E-commerce: 5 cost-effective ways to double your online sales

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E-commerce: 5 cost-effective ways to double your online sales

Shane Nolan, Google’s director of SMEs in the UK, offers tips for making more money from e-commerce – without incurring significant upfront costs

A few years ago, the European Commission described SMEs as “the lifeblood of Europe’s economy”, and with over five million in the UK their role here is ever growing. Generally the rise of the internet has made commerce both at home and abroad quicker and cheaper than ever before, but there remains a sizeable digital skills gap in the UK in this sector.

Whatever your industry, your company’s future success depends on your ability to make the most of the digital opportunity. As British businesses, you already have a relative head start in this connected world, but within the next decade the rest of the world is likely to be up to speed and if we stop innovating now, others will innovate around us.

To help small businesses keep pace, Google has recently launched a free digital learning platform called The Digital Garage which can help SMEs keep up to date with the knowledge they need to make the web work for them. Tips include the best ways to use some cost-effective tools to maximise your sales potential; below are a few ways to meet and compete with this explosion of digital demand.

1 Set up shop

Any successful e-commerce operation is based on navigability for your customer – just like a bricks-and-mortar shop. Consider the last time you walked into a furniture shop: you probably didn’t walk in and just see a map of where to find the armchairs, but rather saw a nice sofa by the door you could sink into. You can do the same thing online, starting by promoting certain products right on your homepage or on search. Consider product merchandising: displaying very specific, featured products up front can help shift old inventory or feature best-selling items you want more customers to see.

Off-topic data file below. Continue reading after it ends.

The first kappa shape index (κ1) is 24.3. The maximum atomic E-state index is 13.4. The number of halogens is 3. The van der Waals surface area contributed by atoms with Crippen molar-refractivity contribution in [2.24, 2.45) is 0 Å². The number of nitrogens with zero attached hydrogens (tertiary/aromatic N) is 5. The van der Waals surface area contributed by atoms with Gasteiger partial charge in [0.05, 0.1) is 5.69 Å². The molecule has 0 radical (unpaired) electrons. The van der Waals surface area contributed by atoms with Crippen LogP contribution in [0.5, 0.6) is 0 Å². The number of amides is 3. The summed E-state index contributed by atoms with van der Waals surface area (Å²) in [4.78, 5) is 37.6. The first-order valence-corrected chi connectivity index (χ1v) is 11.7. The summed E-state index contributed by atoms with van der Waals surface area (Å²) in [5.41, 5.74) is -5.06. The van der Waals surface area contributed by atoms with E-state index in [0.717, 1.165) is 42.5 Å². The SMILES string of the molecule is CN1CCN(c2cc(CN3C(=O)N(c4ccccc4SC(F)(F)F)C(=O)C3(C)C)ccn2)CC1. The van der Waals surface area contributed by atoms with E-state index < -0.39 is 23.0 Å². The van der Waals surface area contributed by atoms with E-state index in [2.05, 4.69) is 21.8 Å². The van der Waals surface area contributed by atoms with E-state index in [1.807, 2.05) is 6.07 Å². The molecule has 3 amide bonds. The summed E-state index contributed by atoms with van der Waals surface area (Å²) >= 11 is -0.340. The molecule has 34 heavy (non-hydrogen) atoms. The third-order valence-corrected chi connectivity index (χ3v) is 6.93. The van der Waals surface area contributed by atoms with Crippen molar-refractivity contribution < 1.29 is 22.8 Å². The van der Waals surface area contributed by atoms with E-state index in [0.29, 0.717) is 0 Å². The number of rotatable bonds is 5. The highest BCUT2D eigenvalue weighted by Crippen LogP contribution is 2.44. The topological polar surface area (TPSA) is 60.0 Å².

Get to know your customer

You may be a business leader, but remember you’re a consumer too. The last time you shopped online you were probably shown recommended products after viewing certain items. As potential customers browse your site, you’re receiving data about their interests, and there are ways to increase sales potential by using this data to make predictions. Consider the furniture shop again – if you know your customer is looking for an oak desk, you can cross-sell by promoting related products, such as matching bookcases, which they may not have even considered. Many shopping cart providers, such as Magento or Shopify, offer these product recommendation engines.

Optimise the experience

In e-commerce, as with all business, a process of continuous improvement is critical. You may learn through Google Analytics data that customers visit your site on mobile but rarely purchase. Is this a clue that they cannot move smoothly through the payment process on mobile? One option is implementing ‘responsive design’ into your site, which adapts content to different screen sizes, or if you want to guarantee a more consistent shopping experience, create a dedicated mobile website. Google’s recent white paper, Principles of Mobile Site Design, should help you
drive conversions.

Utilise customer accounts

Investigate creating customer accounts to streamline their path to purchase. Once an online purchase is completed, by allowing customers to securely store shipping addresses, billing information and payment preferences in an account, you’re removing barriers for them and increasing your sales potential. You can get more advanced too: use your customers’ past purchases, recent searches and recently viewed products to recommend specific items that might interest them. To use the furniture example again, if they just bought a dining room table, you might recommend a set of chairs to match the design and wood finish.

Retarget your ads

Data around customer behaviour can be very useful to your business by allowing you to create very specific advertisements aimed at people who have shown interest in certain products. It is called retargeting. Let’s say, for example, that a customer looks at a kitchen table on your site but halfway through checkout they abandon the purchase. Using retargeted ads you could automatically target that customer with an ad to remind them of the incomplete purchase for that table – or even with a 10 per cent discount to incentivise it. As with any campaign, it’s crucial to measure and optimise the performance of your product retargeting campaigns over time. This means tracking conversion rates, testing new types of ads, tweaking your parameters, and using analytics to manage these campaigns.

CV

Shane Nolan, Google’s director of SMEs in the UK, offers tips for making more money from e-commerce Who Shane Nolan

Roles Director of UK SME sales, Google; non-executive director of Interactive Advertising Bureau (IAB) Ireland; non-executive director of Plan International Ireland

Previous positions Country manager for Ireland, Google; general manager, Eircom; general manager, BT; non-executive director of Buy4Now

Learn more about e-commerce at digitalgarage.withgoogle.com

@Googleuk

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About author

Shane Nolan

Shane Nolan

Shane Nolan is Google’s director of SMEs in the UK

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